It might not yet be time for Simone Inzaghi to panic. However, following a 2-1 defeat to Verona, it is certainly a time to ask serious questions about the team’s tactics. Against one of the season’s biggest overachievers, Lazio crumbled through a series of errors. Only one-third of the season has been played and many issues have affected the Biancocelesti’s evolution. Still, a worrying pattern is developing for a team with such high expectations. Here are the tactics employed by Simone Inzaghi and by Ivan Juric in Saturday’s Lazio vs. Verona.
Hellas Verona’s 3-4-3 Formation Proved Sturdy
Ivan Juric is an experienced Serie A manager who knows when to make tactical changes to his side. Even though Verona approached most of the early part of the season in a 3-4-2-1 formation, the Gialloblu started against Lazio in a 3-4-3 shape. This helped counter Lazio’s attacks on the wings, as Marco Faraoni and Federico Dimarco, Hellas Verona’s full-backs, fully neutralized the Biancocelesti’s influence on both flanks.
The decision to play Miguel Veloso and Antonin Barak as central midfielders also proved inspired. If there is one thing that Inzaghi’s men have been able to do well in most games, is to fluidly play the ball through the center of the pitch. On Saturday, they found themselves with little space to do so.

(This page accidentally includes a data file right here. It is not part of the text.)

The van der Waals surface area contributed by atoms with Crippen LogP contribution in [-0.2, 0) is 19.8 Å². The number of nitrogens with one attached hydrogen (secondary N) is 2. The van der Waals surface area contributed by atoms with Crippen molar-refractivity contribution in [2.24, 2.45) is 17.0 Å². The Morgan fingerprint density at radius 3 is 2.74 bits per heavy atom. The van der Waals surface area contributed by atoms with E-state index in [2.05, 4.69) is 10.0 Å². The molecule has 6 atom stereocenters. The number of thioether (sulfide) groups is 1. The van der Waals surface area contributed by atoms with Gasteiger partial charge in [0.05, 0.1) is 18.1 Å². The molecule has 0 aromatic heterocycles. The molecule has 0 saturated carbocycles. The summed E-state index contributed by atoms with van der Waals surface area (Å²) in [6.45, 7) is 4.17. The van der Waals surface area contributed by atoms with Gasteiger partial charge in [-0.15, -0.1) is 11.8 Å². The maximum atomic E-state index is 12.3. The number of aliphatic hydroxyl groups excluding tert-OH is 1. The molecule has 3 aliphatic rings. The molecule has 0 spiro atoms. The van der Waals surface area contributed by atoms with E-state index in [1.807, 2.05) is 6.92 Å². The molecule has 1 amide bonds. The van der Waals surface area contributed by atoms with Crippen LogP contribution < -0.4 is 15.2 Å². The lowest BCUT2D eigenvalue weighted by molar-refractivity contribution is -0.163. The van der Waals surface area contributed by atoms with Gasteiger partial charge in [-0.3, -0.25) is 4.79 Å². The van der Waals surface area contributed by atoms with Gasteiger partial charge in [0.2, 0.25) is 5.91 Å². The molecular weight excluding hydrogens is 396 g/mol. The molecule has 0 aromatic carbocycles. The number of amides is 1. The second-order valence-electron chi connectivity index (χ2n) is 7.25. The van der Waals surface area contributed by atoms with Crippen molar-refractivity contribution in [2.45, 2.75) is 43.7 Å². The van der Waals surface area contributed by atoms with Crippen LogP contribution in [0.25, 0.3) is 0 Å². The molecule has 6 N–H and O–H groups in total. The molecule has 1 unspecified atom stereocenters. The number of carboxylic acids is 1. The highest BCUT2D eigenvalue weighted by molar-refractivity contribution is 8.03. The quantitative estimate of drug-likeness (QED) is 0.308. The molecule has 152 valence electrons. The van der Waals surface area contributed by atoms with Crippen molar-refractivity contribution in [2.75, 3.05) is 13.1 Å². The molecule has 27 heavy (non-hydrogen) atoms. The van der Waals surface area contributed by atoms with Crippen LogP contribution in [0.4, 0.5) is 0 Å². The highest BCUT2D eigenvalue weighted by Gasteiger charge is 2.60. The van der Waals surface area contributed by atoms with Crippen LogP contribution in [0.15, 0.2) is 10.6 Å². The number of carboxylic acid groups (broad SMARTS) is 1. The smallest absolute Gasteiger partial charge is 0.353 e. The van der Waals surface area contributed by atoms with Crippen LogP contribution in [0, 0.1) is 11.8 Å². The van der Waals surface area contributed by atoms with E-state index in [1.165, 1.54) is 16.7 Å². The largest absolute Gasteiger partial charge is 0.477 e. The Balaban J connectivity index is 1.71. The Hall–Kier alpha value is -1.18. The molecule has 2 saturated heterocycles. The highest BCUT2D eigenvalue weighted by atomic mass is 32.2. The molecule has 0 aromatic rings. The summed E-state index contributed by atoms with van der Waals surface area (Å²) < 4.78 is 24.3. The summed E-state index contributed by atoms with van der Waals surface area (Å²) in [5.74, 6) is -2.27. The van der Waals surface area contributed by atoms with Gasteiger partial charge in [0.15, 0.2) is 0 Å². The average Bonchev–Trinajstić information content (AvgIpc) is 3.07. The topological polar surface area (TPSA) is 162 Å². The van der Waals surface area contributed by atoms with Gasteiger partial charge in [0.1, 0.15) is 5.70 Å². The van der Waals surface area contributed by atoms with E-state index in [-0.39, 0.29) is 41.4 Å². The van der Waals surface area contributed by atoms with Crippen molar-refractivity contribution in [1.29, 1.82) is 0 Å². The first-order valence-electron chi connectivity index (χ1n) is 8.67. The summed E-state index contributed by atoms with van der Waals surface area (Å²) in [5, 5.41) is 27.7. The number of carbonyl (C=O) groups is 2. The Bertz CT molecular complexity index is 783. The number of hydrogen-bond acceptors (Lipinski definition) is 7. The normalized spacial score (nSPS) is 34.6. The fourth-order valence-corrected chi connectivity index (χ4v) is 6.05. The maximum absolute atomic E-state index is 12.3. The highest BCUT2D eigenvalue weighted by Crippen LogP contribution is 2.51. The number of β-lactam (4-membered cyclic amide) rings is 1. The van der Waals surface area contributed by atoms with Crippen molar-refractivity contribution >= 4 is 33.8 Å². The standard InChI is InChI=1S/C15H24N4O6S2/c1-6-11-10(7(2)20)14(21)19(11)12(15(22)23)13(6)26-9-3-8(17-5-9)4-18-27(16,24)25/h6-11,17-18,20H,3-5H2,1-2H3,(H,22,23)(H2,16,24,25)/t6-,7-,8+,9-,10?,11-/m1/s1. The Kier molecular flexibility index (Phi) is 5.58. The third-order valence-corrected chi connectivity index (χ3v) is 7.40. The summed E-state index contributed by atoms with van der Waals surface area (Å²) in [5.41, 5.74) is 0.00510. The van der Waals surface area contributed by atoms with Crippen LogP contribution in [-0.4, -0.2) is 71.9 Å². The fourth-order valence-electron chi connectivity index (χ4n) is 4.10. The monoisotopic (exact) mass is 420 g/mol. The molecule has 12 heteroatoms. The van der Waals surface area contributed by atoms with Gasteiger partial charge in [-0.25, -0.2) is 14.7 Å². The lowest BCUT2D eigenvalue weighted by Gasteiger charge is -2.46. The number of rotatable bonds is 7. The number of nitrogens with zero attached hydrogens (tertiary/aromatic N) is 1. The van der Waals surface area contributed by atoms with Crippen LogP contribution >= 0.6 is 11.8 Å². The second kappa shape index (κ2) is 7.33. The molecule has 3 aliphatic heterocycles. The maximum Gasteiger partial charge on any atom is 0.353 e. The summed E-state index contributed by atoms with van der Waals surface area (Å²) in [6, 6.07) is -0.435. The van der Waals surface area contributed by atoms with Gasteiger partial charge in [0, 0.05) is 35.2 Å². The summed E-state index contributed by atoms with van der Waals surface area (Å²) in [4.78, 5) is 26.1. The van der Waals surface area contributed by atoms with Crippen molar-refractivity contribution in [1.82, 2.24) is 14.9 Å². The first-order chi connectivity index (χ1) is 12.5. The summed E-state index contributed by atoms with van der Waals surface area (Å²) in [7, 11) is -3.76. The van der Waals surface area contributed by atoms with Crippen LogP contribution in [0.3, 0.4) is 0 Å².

Simone Inzaghi: The Tactical Conservative
Unlike other managers, Simone Inzaghi likes to stick to the tactics that worked well for him in the past. The 3-5-2, also favoured by Inter’s Antonio Conte, is, in many ways, a product of Italian football. Helenio Herrera’s Catenaccio used a 5-3-2 formation that could easily transform into a 3-5-2.
Lazio’s wider-players, tasked to transition from attack to defense at a high pace, have been uninspiring this season. Adam Marusic and Manuel Lazzari are, typically, the starting players in this position. In terms of passing, chance creation and crosses, they have been disappointing.
Lazio has shined in terms of counter-attacking movement. This usually happens through the center of the pitch. Sergej Milinkovic-Savic is an excellent passer and tackler. Lucas Leiva can, on a good day, bring a lot of flair to Lazio’s build-up.
Apart from Adrien Tameze, Eddie Salcedo, and Mattia Zaccagni, Verona’s players rarely advanced past the half-way line. Verona defended deep and was patient, leaving Lazio forced to dictate the rhythm of the game. This is not a position in which Inzaghi’s players love finding themselves in…
What Went Wrong for Lazio Against Verona?
This was a game that Lazio could have won under normal circumstances, even without playing exceptionally well. The team controlled possession and had more chances than their opponents.
However, this is exactly what Juric had envisioned from this game. Forced to dictate play, Lazio’s sharpest weapon, their counterattack, was left mostly unused.
Then, there was the issue of squad rotation. Jean-Daniel Akpa Akpro was not as imaginative on the ball as Luis Alberto. Marco Parolo was less tactically sound than Wesley Hoedt.
Finally, Verona scored from two errors by Lazio’s most experienced players. Manuel Lazzari scored an own-goal. Stefan Radu made a terrible mistake that resulted in Verona’s winning goal from Adrien Tameze.
Simone Inzaghi is one of Serie A’s brightest coaches. However, given recent results and a congested list of fixtures, it may time to consider enforcing tactics that can be more easily adapted against different types of opponents.
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